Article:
To make this photograph, I was crouched near the front of the grassy stage
where I managed to freeze the performers as they danced and twirled and leapt,
feet and colourful costumes suspended in mid-air, their faces completely obscured.
Nestled in the creases of the Eastern Himalayan mountains, and wedged between the Indian plains to the south and the precipitous Tibetan regions of China to the north, the tiny Kingdom of Bhutan is veiled in mystery. Owing to strict tourism policies that regulate the number of annual visitors, the Bhutanese government has successfully safeguarded the country from the mass tourism that has afflicted many of the country’s Asian neighbours, making Bhutan one of the world’s least-traveled countries. The small kingdom is home to vast breathtaking topography, disparate climatic regions, and gentle, gracious people with a colourful culture. Simply, Bhutan is photography nirvana — and the most inspiring destination I have ever documented.
Last year I led “Thunder Dragon Through The Lens”, a custom photography workshop for a small group of photography enthusiasts from around the world. During our seven-day educational adventure, I shared with the eight participants many of my picture-making tips and visual storytelling techniques, as well as offered them personalized coaching on how to improve their photography skills in one of the planet’s most picturesque destinations.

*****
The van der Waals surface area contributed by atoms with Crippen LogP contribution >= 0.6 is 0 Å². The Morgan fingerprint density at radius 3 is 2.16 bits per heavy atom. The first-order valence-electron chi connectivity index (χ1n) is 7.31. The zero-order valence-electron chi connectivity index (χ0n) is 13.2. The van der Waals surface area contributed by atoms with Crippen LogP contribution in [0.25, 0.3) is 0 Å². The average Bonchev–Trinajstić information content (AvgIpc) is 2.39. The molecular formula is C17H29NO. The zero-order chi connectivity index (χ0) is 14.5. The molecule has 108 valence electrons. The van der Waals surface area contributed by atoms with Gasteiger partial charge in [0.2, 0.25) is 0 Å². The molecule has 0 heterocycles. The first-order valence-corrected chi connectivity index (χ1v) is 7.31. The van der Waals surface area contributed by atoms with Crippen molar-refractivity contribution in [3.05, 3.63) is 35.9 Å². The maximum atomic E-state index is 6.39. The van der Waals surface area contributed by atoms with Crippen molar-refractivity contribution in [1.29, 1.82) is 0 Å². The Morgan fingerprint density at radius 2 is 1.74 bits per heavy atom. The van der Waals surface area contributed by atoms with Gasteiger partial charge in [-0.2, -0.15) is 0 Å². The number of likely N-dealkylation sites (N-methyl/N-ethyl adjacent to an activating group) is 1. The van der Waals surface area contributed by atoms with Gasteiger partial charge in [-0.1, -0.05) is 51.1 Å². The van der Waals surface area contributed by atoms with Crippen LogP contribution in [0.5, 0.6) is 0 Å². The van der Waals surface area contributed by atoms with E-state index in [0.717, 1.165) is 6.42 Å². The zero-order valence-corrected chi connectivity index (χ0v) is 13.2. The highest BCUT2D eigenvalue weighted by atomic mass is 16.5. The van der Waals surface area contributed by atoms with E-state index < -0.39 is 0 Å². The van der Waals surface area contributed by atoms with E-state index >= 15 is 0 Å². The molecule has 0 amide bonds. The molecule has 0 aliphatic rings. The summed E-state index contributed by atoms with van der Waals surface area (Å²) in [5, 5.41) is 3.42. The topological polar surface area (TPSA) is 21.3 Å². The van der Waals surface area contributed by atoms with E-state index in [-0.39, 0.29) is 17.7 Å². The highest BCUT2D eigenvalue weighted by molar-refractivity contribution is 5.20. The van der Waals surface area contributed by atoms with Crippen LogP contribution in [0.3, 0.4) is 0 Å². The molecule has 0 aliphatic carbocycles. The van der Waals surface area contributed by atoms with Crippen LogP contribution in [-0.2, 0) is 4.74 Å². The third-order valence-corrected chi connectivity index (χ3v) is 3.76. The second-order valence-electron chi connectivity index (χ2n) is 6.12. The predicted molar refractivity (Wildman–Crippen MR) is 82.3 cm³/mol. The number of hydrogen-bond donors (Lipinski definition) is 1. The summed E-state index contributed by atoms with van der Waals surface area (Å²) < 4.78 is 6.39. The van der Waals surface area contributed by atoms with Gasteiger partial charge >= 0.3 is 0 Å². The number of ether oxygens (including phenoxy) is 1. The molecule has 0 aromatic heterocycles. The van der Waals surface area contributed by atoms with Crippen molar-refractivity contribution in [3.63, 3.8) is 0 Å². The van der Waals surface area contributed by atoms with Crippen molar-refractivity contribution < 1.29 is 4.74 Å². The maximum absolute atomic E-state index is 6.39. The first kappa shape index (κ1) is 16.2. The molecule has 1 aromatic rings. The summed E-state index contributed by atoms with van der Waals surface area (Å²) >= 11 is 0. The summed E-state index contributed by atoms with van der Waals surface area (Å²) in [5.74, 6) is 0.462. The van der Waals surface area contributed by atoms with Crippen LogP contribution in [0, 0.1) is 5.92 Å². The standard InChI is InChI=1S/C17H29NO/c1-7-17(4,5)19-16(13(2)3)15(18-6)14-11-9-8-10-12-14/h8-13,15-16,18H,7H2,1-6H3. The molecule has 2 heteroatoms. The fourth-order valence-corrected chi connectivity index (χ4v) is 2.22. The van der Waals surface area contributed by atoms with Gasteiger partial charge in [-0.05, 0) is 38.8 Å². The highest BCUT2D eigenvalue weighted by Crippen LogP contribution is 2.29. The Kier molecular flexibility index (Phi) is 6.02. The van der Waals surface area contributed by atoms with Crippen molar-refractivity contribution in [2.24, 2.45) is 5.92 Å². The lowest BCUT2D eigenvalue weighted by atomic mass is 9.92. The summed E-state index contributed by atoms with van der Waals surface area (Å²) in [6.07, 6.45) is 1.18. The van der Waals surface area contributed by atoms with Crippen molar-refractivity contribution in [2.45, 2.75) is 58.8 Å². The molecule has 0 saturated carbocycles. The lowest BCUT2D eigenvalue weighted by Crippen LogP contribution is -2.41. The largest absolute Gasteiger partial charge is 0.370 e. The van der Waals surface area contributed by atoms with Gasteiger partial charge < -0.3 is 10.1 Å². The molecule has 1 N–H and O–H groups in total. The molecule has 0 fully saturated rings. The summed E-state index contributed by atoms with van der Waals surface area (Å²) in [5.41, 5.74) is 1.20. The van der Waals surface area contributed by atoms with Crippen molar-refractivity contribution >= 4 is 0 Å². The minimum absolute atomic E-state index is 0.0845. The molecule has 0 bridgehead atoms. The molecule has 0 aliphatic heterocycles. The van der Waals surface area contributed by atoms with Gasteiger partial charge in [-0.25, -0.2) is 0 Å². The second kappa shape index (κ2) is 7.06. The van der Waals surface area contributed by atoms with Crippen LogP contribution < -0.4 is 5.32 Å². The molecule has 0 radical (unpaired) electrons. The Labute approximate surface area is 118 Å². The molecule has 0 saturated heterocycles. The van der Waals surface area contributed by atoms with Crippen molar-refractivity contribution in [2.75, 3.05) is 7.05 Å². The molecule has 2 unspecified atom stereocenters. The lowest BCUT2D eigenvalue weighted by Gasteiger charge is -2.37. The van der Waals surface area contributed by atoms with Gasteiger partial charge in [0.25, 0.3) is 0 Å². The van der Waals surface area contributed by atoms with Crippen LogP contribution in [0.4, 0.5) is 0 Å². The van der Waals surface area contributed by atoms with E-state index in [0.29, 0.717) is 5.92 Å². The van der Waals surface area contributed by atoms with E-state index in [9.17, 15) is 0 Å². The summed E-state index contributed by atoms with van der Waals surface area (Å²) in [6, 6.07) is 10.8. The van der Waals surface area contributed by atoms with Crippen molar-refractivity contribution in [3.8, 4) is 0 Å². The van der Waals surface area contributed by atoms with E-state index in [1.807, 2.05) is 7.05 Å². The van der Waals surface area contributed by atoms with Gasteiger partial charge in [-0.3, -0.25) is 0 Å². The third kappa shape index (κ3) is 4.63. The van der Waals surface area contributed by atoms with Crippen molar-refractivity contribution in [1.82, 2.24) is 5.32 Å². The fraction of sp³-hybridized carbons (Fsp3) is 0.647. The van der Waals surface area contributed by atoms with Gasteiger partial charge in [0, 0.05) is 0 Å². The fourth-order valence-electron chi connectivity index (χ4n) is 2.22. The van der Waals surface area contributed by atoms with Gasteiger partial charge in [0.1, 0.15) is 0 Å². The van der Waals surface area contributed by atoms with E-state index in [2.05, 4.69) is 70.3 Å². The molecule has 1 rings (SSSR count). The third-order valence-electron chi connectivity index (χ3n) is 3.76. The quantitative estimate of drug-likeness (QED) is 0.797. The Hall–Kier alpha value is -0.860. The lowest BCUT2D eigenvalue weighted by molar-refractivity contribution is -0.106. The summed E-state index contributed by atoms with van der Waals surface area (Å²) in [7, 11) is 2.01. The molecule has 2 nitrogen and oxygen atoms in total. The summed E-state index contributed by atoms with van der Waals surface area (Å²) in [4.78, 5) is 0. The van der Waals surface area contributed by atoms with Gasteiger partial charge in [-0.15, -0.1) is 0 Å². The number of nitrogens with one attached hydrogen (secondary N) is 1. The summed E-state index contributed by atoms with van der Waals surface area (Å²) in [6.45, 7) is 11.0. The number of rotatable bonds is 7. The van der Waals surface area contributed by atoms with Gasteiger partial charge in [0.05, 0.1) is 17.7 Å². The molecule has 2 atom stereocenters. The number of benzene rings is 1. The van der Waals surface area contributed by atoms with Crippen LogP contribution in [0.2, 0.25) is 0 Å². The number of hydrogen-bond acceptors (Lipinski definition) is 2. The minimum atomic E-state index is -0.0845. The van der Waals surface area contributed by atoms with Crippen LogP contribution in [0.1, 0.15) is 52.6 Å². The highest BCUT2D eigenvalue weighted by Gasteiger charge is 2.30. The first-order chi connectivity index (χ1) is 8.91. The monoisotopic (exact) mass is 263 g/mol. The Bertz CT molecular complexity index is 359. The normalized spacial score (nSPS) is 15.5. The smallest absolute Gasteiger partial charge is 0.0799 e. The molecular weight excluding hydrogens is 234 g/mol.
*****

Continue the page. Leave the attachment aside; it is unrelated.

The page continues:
On one of our final days in Bhutan we traversed the snaking alpine road from Punakha up to Dochula Pass, a 3,150 metre (10,395 foot) Himalayan mountain pass, to experience and photograph the Dochula Druk Wangyel Festival, an annual commemoration of His Majesty Jigme Singye Wangchuck, the Fourth King of Bhutan, and the Armed Forces’ victory over Indian insurgent forces
residing in southern Bhutan in 2003. The festival is a unique celebration in that all the choreographed dances are performed by the Royal Bhutan Army (rather than the monastery), with the dancers recreating epic stories of gods and warriors, battles and heroes.
To make this photograph, I was crouched near the front of the grassy stage where I managed to freeze the performers as they danced and twirled and leapt, feet and colourful costumes suspended in mid-air, their faces completely obscured. My image stretches across two pages in the Fernweh opening section of this month’s GEO Saison, Germany’s leading travel magazine.
This is not the first time my work from Bhutan has appeared in the prestigious suite of GEO publications: a number of years ago, a collection of my Bhutan photography appeared on the cover and inside pages of Europe’s GEO Special. And earlier this year two more of my photographs — a portrait of Alpamys Dalaikhan, a burkitshi (eagle hunter) kissing his eagle in Bayan-Ölgii, Mongolia and a picture of joyous Moken (sea gypsy) children leaping off a traditional long tail boat into the shallow sea at Ao Bon Yai, Thailand — were also published in Geo Saison.
See more of my imagery from the majestic Kingdom of Bhutan in National Geographic Traveller, The New York Times and Travel + Leisure Magazine as well as a Nikon advertising campaign my team and I created high in the Himalayas.
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